Substance Use Disorder Treatment
in Orange County, CA

One of the most significant risks to and costs for modern society is substance use disorder (SUD). This disorder affects a person’s brain and behavior, leading to an inability to control their use of legal or illegal drugs, alcohol, or medications.

How exactly SUD develops in the user is not clear. However, there is abundant evidence of the toll it takes on the individual and society at large. According to data from the Centers for Disease Control and Prevention (CDC), excessive drinking alone costs the U.S. $223.5 billion annually.

The effects of COVID-19 and the subsequent lockdown on the rates of substance use and addiction have been dramatic. Months of isolation, boredom, and personal and financial stress have exacerbated SUD and related mental health conditions for millions of individuals.

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SUD Risk Factors

The exact cause of substance use disorder is not known. A person’s genetic predispositions, the action of the substance, peer pressure, emotional distress, anxiety, depression, and environmental stress can all be factors.

The means of developing SUD are as numerous as the individuals struggling with it. No one story is the same, yet similar circumstances have been noted. Significant risk factors are varied and often overlap with other conditions like mental health disorders, also known as co-occurring mental disorders.

Among the risk factors for SUD are:

  • Personal history of substance abuse or mental health disorders
  • Family history of substance abuse or mental health disorders
  • Childhood abuse or neglect
  • Poverty or financial strain
  • Experiencing a traumatic event
  • A severe accident, injury, or illness that requires long-term pain prescription medications
  • Living or working in a war zone or acutely stressful environment

SUD Signs

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The signs of SUD can be very subtle at first for loved ones and close friends to identify. The sufferer often hides the full extent of SUD due to the misinformed stigmas surrounding substance use and addiction (substance abuse or dependence is a disease, not a moral failing). Only after the disease has progressed to the point where it can no longer be hidden do most people receive help for SUD. If you believe you or a loved one may have a substance abuse issue, look for changes in behavior or mood.

Signs someone that may have a SUD include the following:

  • Sudden disinterest in hobbies, social groups, and other previously enjoyed activities
  • Irresponsible behavior towards work and school, including missed days and unfinished tasks
  • Unexplained weight loss or gain and changes in appetite
  • Increase in energy or sudden lethargy accompanied by a change in sleep patterns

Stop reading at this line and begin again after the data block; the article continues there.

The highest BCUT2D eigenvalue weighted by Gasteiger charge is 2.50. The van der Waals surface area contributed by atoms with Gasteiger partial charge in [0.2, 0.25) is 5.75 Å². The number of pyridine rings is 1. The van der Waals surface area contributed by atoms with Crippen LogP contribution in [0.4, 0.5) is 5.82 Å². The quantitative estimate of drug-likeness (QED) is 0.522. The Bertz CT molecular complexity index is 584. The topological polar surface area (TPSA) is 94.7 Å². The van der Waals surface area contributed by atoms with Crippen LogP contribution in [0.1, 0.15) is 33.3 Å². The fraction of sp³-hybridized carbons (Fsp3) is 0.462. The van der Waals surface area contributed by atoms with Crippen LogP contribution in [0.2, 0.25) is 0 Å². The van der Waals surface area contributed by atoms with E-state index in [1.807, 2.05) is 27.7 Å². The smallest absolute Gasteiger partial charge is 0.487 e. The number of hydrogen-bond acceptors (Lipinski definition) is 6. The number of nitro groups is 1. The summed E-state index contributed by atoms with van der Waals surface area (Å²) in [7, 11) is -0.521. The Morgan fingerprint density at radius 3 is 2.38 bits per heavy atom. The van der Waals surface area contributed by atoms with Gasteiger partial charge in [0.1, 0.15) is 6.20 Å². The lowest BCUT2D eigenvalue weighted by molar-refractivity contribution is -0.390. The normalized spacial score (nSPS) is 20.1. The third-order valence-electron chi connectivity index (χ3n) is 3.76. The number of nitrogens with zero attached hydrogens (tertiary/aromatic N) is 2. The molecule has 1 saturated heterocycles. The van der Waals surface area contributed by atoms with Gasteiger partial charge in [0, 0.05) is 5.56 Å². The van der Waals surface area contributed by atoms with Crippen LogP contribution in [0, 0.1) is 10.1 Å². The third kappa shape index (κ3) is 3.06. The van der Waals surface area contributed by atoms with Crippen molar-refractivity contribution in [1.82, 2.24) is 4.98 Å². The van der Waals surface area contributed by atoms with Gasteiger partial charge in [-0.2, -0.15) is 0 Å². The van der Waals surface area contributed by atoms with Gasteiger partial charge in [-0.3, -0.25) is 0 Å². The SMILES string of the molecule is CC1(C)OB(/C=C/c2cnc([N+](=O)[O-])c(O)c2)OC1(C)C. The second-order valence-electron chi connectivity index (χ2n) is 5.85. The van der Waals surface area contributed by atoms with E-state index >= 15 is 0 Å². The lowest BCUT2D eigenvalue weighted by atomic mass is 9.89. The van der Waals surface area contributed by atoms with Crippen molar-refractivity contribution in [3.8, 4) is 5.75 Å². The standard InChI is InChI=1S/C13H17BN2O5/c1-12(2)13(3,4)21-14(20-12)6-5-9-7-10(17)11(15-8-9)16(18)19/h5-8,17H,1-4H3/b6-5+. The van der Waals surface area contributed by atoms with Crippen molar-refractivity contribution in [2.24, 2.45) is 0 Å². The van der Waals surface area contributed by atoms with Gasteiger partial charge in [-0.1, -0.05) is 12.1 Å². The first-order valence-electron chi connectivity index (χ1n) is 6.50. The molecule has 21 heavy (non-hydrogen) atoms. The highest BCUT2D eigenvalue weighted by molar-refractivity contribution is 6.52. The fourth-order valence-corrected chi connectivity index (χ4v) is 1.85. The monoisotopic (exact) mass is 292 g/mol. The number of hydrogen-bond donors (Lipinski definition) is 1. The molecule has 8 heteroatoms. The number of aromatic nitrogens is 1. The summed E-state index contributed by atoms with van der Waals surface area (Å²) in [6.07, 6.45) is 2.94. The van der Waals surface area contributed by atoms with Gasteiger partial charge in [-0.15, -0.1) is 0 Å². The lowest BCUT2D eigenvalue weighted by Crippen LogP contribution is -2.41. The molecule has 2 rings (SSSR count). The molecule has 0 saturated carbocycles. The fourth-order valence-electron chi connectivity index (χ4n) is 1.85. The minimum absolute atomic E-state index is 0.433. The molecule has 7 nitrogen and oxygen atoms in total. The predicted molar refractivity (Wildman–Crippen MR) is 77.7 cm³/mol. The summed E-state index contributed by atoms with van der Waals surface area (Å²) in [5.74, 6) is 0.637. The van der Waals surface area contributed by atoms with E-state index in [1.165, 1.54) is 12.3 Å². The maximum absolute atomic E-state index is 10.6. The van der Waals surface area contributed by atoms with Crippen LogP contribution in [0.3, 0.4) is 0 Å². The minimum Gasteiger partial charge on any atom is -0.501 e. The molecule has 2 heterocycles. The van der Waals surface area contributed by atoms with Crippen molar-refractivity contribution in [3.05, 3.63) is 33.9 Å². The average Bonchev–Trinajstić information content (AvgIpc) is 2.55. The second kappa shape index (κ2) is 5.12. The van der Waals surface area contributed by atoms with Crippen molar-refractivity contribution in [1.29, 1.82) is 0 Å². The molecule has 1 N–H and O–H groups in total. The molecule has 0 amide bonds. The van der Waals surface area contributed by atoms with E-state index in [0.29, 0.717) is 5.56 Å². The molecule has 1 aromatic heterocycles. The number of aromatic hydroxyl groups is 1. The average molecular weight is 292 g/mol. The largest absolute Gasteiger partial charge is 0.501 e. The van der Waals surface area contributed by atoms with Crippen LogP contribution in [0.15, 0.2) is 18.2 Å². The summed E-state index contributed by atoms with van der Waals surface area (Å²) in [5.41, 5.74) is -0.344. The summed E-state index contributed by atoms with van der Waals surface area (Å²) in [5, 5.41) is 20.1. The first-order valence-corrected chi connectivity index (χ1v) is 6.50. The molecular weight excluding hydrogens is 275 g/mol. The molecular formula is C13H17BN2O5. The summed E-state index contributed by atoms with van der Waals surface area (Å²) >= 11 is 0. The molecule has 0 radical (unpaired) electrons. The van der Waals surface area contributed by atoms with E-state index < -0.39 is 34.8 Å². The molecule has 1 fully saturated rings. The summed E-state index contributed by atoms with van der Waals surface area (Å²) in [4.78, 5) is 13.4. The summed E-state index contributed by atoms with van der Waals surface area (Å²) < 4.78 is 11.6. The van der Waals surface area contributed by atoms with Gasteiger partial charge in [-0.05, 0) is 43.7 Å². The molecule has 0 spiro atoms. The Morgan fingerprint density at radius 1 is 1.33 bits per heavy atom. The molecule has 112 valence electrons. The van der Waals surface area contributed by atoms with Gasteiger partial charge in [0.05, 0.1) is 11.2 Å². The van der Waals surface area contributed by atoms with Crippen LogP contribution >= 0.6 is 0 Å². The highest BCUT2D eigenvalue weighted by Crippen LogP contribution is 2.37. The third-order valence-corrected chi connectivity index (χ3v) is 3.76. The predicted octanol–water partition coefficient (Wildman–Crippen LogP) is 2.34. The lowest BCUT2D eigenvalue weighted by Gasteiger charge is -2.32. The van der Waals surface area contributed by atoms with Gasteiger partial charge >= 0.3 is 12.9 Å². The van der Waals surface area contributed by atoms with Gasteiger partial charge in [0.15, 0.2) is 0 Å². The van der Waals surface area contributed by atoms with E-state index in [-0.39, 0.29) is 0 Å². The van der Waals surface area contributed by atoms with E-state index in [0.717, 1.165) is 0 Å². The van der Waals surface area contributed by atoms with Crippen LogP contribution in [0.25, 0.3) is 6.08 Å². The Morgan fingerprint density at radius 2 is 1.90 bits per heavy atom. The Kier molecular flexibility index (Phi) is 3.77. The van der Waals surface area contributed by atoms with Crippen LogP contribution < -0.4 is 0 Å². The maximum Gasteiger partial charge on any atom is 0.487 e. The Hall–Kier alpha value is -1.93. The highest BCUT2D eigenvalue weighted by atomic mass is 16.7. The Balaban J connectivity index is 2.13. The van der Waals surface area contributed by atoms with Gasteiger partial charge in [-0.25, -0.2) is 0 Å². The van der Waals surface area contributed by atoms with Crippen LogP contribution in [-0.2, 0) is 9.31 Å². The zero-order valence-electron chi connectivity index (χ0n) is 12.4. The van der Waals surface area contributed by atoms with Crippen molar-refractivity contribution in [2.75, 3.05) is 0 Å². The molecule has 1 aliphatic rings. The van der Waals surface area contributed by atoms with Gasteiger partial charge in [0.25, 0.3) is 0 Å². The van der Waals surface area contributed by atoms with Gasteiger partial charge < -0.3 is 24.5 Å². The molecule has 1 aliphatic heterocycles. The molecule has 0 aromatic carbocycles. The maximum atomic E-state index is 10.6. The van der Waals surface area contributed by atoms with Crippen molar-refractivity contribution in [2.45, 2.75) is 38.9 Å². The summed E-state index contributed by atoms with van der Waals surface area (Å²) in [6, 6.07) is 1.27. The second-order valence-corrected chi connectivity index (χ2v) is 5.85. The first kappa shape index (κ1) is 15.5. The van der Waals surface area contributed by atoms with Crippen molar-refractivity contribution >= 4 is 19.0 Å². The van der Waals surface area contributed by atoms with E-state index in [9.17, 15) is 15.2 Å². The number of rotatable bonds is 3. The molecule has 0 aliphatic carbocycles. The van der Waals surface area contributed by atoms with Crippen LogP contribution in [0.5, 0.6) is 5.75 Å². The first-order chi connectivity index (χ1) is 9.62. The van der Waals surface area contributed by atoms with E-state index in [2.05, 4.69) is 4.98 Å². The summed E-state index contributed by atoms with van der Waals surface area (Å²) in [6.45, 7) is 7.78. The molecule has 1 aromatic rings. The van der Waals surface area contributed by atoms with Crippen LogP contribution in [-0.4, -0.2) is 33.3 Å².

• Being secretive about specific activities and personal spaces
  • Increased isolation from friends and family
  • Changes in hygiene practices like wearing the same clothes for long periods or not showering
  • Financial issues including repeated requests to borrow money or stealing
  • Unexplained and extreme changes to mood and energy levels

SUD: Health Effects

People of all ages and areas of life are affected by SUD. The disease is widespread, recurring, and can be fatal, yet it is treatable and many individuals can–and do–recover from it.

Changes in thoughts, emotions, and behaviors are all symptoms of SUD. These symptoms may have an impact on how we interact with people and make decisions. A decrease in a person’s capacity to operate due to SUD may be required for a person to reach a level for an official SUD diagnosis.

The long- and short-term consequences of SUD differ, depending on the substance used, how long it was used for, at what dosage, and your overall health before and after taking the substance. Because of their physical and mental health background, each individual responds differently to substance use. Some of the most prevalent chemicals and their effects on health are listed below.

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Short-Term Health Effects of Substance Abuse:

  • Opioids: Flu-like symptoms including stomach upset, vomiting, constipation, and exhaustion often accompanied by shallow breathing, potentially leading to coma, unconscious, or death.
  • Benzodiazepines: Changes in appetite, difficulty sleeping, nausea, vomiting, muscle spasms, extreme tiredness, and loss of focus.
  • Stimulants: Increased blood pressure, hallucinations, strange and sometimes violent behavior, irritability, paranoia, change in appetite, interrupted sleep patterns, and in some cases psychosis.

Long-Term Health Effects of Substance Abuse:

  • Opioids: Muscle pain, bone pain, nausea, vomiting, insomnia, irritability, excess energy, cold flashes, and shallow breathing can lead to unconsciousness, coma, or death.
  • Benzodiazepines: Sleep disturbances, insomnia, tiredness, nausea, vomiting, headache, and cognitive issues, including memory problems, confusion, and “foggy” thoughts.
  • Stimulants: Weight loss, depression, confusion, exhaustion, malnutrition, sleep disturbances, psychosis, and permanent damage to organs like the kidneys, liver, heart, and lungs which increases the risk of stroke, brain damage, heart attack, or death.

Customized Treatment Plans

The complexity of SUD is only multiplied by the unique individuals battling it. As such, no one treatment plan would be effective for every person. Treatment plans should be tailored to you and your particular needs. We combine the numerous modalities at our disposal to heal the mental, physical, and emotional damage caused by substance abuse. Centers should take an evidence-based approach to help clients recover from SUD and any co-occurring mental health disorders. 

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